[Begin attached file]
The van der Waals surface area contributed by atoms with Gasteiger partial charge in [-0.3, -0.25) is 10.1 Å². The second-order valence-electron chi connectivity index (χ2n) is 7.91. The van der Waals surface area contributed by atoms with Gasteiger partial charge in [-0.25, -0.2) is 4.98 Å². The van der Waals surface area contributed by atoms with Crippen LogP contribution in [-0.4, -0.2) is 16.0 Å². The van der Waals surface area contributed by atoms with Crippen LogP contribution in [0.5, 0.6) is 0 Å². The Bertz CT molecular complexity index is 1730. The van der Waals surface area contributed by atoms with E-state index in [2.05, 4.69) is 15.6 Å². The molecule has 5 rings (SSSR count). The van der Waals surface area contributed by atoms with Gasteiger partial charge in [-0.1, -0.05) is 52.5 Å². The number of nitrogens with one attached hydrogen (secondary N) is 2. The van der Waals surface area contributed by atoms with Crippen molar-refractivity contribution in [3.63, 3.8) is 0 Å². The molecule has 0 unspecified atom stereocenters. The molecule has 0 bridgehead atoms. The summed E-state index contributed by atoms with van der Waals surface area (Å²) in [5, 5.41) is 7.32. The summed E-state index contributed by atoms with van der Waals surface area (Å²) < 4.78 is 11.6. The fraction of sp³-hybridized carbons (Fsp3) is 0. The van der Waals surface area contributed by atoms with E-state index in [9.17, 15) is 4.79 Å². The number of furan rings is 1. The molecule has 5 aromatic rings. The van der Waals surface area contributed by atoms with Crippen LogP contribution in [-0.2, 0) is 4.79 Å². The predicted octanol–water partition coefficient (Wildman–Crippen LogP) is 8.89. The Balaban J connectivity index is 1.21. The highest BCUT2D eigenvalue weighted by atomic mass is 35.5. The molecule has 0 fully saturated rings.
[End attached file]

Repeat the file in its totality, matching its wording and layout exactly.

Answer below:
The van der Waals surface area contributed by atoms with Gasteiger partial charge in [-0.3, -0.25) is 10.1 Å². The second-order valence-electron chi connectivity index (χ2n) is 7.91. The van der Waals surface area contributed by atoms with Gasteiger partial charge in [-0.25, -0.2) is 4.98 Å². The van der Waals surface area contributed by atoms with Crippen LogP contribution in [-0.4, -0.2) is 16.0 Å². The van der Waals surface area contributed by atoms with Crippen LogP contribution in [0.5, 0.6) is 0 Å². The Bertz CT molecular complexity index is 1730. The van der Waals surface area contributed by atoms with E-state index in [2.05, 4.69) is 15.6 Å². The molecule has 5 rings (SSSR count). The van der Waals surface area contributed by atoms with Gasteiger partial charge in [-0.1, -0.05) is 52.5 Å². The number of nitrogens with one attached hydrogen (secondary N) is 2. The van der Waals surface area contributed by atoms with Crippen molar-refractivity contribution in [3.63, 3.8) is 0 Å². The molecule has 0 unspecified atom stereocenters. The molecule has 0 bridgehead atoms. The summed E-state index contributed by atoms with van der Waals surface area (Å²) in [5, 5.41) is 7.32. The summed E-state index contributed by atoms with van der Waals surface area (Å²) < 4.78 is 11.6. The fraction of sp³-hybridized carbons (Fsp3) is 0. The van der Waals surface area contributed by atoms with E-state index in [9.17, 15) is 4.79 Å². The number of furan rings is 1. The molecule has 5 aromatic rings. The van der Waals surface area contributed by atoms with Crippen LogP contribution in [-0.2, 0) is 4.79 Å². The predicted octanol–water partition coefficient (Wildman–Crippen LogP) is 8.89. The Balaban J connectivity index is 1.21. The highest BCUT2D eigenvalue weighted by atomic mass is 35.5. The molecule has 0 fully saturated rings.